Make the Veggie Bowl:
Place mini romaine leaves around the bowl, then fill with crushed ice - this will help keep your veggies nice and crisp. Push your favorite veggie spears into the ice, then sprinkle with mini tomatoes.
This recipe started in my eighth grade Home Economics class. It's nothing special, but for some reason, it's a multi-generational family favorite. I had to make them all the time...for my siblings and parents, then for my kids. They still ask for them when they get to choose their birthday meal, and now my grandchildren beg for breadsticks and enjoy helping roll them out. I am often running to the oven to quickly get them out because I got busy finishing the meal, and of course, forgot the bread. The first question asked as the breadsticks hit the dinner table…"How many do each of us get?”
Melt the butter in a 9x13 cake pan (not glass).
Roll each biscuit into a breadstick. Starting at middle and rolling out, roll a little longer than the width of the pan. They do all fit (just squeeze them in). Take a little butter from the pan, with your fingers, and smear on top of the breadsticks, then sprinkle with sesame seeds. Bake in a 350-degree oven for 10-12 minutes or until lightly browned. Don’t burn them! Let sit until butter is soaked into breadsticks.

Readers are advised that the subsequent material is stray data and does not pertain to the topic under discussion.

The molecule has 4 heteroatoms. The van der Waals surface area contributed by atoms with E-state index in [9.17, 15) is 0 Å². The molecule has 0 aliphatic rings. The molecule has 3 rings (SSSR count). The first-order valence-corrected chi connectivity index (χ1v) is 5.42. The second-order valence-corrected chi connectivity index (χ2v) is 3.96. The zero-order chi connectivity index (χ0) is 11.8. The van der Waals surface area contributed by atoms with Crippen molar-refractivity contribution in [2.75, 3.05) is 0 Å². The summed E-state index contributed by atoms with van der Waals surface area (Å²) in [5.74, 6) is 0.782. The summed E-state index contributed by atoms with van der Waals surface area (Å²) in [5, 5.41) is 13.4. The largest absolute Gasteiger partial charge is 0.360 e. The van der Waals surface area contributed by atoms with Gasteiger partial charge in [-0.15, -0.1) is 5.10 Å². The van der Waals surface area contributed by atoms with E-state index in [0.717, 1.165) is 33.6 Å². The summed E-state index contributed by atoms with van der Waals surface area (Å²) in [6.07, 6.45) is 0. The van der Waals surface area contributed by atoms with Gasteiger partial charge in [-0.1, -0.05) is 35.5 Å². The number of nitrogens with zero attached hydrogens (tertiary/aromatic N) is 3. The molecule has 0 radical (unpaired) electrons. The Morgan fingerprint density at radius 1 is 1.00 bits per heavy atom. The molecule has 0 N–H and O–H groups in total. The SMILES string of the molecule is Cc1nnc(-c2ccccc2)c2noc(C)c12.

There is a restaurant in Arizona that always serves their bread with these amazing spices and olive oil. I think the waitress could not figure out how we could eat so many dishes of it (or probably so much bread, for that matter). This recipe is our own re-creation, and it's as close as I have found.
Mix all ingredients together in a bowl. At this point, I pour it all out onto a large cutting board and chop a little more to get the herbs even smaller. Return to bowl and drizzle in ½ teaspoon olive oil and 1/8 teaspoon lemon juice.
To serve-place 1 ½ teaspoons spice blend on a small plate and add 3-4 tablespoons olive oil. Dip breadsticks in (or any good Italian bread).
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Midwest Nest Magazine is a monthly print and digital publication that focuses on culture around the upper midwest.